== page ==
Holiday shopping comes early…and late…and why you shouldn’t care about Black Friday anyway

Stand by.  Here comes the onslaught of stories about Black Friday and all the related hype about the retail industry’s biggest and most important sales day!  Yawn.

In reality, this Friday isn’t the industry’s biggest sales day–the Saturday before Christmas usually is–and the importance of Black Friday as a bell weather for the holiday season is waning.  Here’s why.

First, consumers’ capacity to spend remains muted.  Retailers get this, and realize that to drive the top line they need to grab market share. This is why so many retailers jumped the gun and launched “Black Friday” promotions well before Thanksgiving.  This will pull volume forward, away from Black Friday.

Second, consumers remain “surgical” in their shopping. That is, they are primarily focused on “needs” vs. “wants” and constantly on the hunt for a great deal.   Many shoppers understand that retailers get more desperate as the season progresses and they are willing to wait out the retailer for the best price.  This “game of chicken” will move sales off of Black Friday and into the latter part of December.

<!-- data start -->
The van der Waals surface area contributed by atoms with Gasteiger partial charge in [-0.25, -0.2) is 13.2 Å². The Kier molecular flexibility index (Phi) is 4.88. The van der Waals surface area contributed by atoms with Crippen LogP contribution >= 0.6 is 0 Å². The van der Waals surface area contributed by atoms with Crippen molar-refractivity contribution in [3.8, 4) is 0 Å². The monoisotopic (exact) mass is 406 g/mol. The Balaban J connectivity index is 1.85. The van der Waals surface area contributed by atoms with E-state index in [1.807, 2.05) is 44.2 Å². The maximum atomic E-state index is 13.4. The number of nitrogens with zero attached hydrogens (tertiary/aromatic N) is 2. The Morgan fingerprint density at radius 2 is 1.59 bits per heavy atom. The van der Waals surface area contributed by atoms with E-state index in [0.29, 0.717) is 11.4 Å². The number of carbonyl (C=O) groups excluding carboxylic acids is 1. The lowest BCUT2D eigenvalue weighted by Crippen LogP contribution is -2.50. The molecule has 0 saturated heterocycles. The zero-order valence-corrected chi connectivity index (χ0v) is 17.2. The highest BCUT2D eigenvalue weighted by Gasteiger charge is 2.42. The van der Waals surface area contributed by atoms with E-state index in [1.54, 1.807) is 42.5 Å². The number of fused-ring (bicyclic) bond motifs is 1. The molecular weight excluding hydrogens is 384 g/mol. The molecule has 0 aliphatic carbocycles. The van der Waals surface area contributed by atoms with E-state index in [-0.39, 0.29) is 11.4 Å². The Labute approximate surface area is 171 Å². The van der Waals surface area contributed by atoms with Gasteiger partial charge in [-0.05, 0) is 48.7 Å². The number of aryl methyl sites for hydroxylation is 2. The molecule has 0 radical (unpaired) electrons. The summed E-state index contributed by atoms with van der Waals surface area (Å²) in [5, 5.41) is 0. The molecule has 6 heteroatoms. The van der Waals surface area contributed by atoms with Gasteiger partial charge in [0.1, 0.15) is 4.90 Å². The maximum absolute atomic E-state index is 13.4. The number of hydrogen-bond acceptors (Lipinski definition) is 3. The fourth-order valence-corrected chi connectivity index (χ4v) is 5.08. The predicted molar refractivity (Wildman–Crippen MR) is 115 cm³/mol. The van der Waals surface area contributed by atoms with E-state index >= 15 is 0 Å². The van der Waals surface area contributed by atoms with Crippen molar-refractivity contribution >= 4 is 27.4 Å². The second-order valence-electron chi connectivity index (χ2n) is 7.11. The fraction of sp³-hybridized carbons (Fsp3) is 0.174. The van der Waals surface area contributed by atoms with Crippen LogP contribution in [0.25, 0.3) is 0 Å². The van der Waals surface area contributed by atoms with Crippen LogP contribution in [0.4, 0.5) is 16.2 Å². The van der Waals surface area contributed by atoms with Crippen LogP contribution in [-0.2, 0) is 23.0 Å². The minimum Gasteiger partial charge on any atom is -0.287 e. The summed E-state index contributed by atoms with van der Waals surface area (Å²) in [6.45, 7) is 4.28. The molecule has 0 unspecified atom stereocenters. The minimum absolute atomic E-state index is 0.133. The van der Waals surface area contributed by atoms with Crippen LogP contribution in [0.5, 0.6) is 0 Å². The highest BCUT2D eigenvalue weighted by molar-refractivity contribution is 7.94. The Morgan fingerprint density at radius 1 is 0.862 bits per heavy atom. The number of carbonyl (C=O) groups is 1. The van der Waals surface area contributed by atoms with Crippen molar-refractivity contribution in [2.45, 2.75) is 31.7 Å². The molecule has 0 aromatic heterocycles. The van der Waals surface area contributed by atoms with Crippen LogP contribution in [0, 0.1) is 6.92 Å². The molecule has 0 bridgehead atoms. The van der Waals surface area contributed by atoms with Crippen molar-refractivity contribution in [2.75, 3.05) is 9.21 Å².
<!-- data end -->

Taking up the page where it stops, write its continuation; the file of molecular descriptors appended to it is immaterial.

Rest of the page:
Third, gift cards continue to grow in popularity.  You sell the gift card before the holidays, but the bulk of the shopping comes in January.

Lastly, and perhaps most importantly, this will be a very digital holiday.  E-commerce will grow at least 10% year over year, while many brick and mortar stores will be lucky to show even a nominal increase.   Mobile commerce will go from being a rounding error, to being a small but powerful part of the whole story.   Many retailers, including a little outfit out of Arkansas called Wal-Mart, are already offering free shipping.  And no doubt, free or low-cost expedited shipping offers will be prevalent until the final days before Christmas. Simply stated, as digital grows, the importance of Black Friday diminishes.

So this Friday the pundits will pontificate and prognosticate.  And we will enjoy endless stand-ups from outside various Best Buys and inside various malls.  It makes for good television, but not good analysis.


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